Japan Geoscience Union Meeting 2015

Presentation information

International Session (Oral)

Symbol S (Solid Earth Sciences) » S-IT Science of the Earth's Interior & Techtonophysics

[S-IT05] Hard-Rock Drilling: Oceanic Lithosphere to Island Arc Formation and Beyond

Tue. May 26, 2015 4:15 PM - 6:00 PM 303 (3F)

Convener:*Yoshihiko Tamura(R & D Center for Ocean Drilling Science, Japan Agency for Maine-Earth Science and Technology), Yildirim Dilek(Department of Geology & Environmental Earth Science Miami University), Tomoaki Morishita(School of Natural System, Colleage of Science and Technology, Kanazawa University), Takashi Sano(Department of Geology and Paleontology, National Museum of Nature and Science), Natsue Abe(R&D Center for Ocean Drilling Science Japan Agency for Marine-Earth Science and Technology), Susumu Umino(Department of Earth Sciences, Kanazawa University), Eiichi TAKAZAWA(Department of Geology, Faculty of Science, Niigata University), Shigeaki Ono(Japan Agency for Marine-Earth Science and Technology), Katsuyoshi Michibayashi(Institute of Geosciences, Shizuoka University), Chair:Tomoaki Morishita(School of Natural System, Colleage of Science and Technology, Kanazawa University), Susumu Umino(Department of Earth Sciences, Kanazawa University)

5:00 PM - 5:15 PM

[SIT05-04] Evolutionary processes of initial arc magma yield from hot subduction zone reference from the Oman Ophiolite

*Yuki KUSANO1, Susumu UMINO1, Keitaro KITAMURA1, Yoshiko ADACHI2, Ryuichi SHINJO3, Sumio MIYASHITA2 (1.Kanazawa University, 2.Niigata University, 3.University of Ryukyus)

Keywords:Initial arc, Hot subduction zone, Boninite, Oman Ophiolite

Tethys ophiolite zone consisted of fragments of Jurassic to Cretaceous oceanic crusts is considered to be produced on forearc setting (e.g. Dilek and Furnes, 2009). However, it is questioned that do initial arc always develop a long-survived subduction zone as explained by evolution processes of the Izu-Ogasawara-Mariana arc (e.g. Stern, 2004). We present volcanic, magmatic and tectonic evolutionary process of short-lived juvenile arc from the northern Oman ophiolite.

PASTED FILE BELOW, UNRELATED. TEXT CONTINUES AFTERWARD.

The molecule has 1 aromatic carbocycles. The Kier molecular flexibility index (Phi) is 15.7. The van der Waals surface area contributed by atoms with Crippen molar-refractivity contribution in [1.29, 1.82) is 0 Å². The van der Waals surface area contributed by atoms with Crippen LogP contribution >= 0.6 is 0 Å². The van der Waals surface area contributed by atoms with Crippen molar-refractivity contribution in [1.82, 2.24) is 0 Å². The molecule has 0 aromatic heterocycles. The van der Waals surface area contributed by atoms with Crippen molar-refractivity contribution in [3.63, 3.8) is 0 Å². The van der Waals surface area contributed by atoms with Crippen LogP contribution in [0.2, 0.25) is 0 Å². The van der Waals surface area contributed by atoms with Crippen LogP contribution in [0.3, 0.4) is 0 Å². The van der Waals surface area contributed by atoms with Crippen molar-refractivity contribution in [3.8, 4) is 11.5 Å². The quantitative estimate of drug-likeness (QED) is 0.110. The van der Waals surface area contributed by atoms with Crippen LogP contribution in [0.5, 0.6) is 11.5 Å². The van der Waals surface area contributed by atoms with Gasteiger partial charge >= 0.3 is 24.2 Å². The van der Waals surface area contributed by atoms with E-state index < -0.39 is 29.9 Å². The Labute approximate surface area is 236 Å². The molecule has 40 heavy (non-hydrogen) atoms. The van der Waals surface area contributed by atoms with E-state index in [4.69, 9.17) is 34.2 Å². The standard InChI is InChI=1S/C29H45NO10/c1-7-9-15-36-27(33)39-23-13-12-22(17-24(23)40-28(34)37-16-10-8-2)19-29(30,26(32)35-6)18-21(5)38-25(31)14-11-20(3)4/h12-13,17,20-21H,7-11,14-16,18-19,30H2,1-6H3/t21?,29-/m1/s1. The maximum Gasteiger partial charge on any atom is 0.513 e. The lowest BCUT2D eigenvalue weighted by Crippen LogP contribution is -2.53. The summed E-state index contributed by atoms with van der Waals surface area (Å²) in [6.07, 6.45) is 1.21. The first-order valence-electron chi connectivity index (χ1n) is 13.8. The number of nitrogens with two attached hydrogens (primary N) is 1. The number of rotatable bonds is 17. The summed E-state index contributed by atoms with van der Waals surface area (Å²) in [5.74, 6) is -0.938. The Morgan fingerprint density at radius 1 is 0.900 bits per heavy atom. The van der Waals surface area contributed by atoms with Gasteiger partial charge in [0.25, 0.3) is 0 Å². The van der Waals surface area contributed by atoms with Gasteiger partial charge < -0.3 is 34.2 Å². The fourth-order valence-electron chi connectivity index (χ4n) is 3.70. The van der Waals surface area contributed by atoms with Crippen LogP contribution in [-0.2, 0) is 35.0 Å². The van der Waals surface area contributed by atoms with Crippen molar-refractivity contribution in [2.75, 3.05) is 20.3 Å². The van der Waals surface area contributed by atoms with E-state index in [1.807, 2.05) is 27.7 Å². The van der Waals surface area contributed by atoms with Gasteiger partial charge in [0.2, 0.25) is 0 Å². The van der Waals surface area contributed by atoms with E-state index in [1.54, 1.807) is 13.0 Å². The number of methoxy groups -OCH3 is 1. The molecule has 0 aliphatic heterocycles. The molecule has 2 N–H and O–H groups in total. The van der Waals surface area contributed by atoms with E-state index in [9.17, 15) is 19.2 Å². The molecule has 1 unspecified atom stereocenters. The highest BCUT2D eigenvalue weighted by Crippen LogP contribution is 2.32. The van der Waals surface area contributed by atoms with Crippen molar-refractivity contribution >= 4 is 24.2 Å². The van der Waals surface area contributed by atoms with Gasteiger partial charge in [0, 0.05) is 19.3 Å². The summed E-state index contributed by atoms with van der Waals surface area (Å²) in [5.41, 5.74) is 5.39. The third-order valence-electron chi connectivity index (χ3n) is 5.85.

The Oman ophiolite belonging to the Tethys ophiolite zone is one of the best places to investigate magmatic and volcanic developing processes of an infant arc. The Ophiolite had formed on a spreading axis and followed by subduction stage magmatism at approximately 100 Ma. Latest U-Pb age of zircon in plutonic bodies shows that there is only 0.5 m.y. time gap between the spreading and subduction stages (Riuox et al., 2014). Based on the radiolarian fossil age, the initial subduction volcanism ceased <2 m.y. after the ridge stage (Agui et al., 2014), therefore, it seems to record short-spanned island arc magmatism.
The subduction stage volcanic rocks extending 1100 m thick consist of the lower arc tholeiite (LV2) and upper boninite (UV2). Pahoehoe and sheet flows are dominate in the LV2, while 50 m thick pyroclastic rocks are partly distributed upward. Since the upper part consists mainly of sheet flows and pyroclastic rocks with intervening some pelagic sedimentary layers, the LV2 volcano was developed quickly at the beginning and the volcanism became explosive and intermittently later. The UV2 magma intrudes into lower plutonic and extrusive sequences and erupted as pyroclastic fall and lava flows through fissure vents. The UV2 is overlying the LV2 with interbedded sedimentary layer and distributed >350 km along the Oman Ophiolite. Geochemically it is suggested that the LV2 magma is generated by wet partial melting containing hydrous fluids while the UV2 magma is generated by accretion of sedimentary melt. Estimated degree of melting in the LV2 and UV2 indicates that both are explained by remelting of the residual mantle after the spreading magmatism and the difference of magma was controlled by involved fluid compositions rather than progressive source depletion. The boninite magma genesis is well supported by ~1400 ℃ mantle potential temperature calculated from primary magma composition of glass inclusion in boninite Cr-spinel (Kitamura et al., 2014).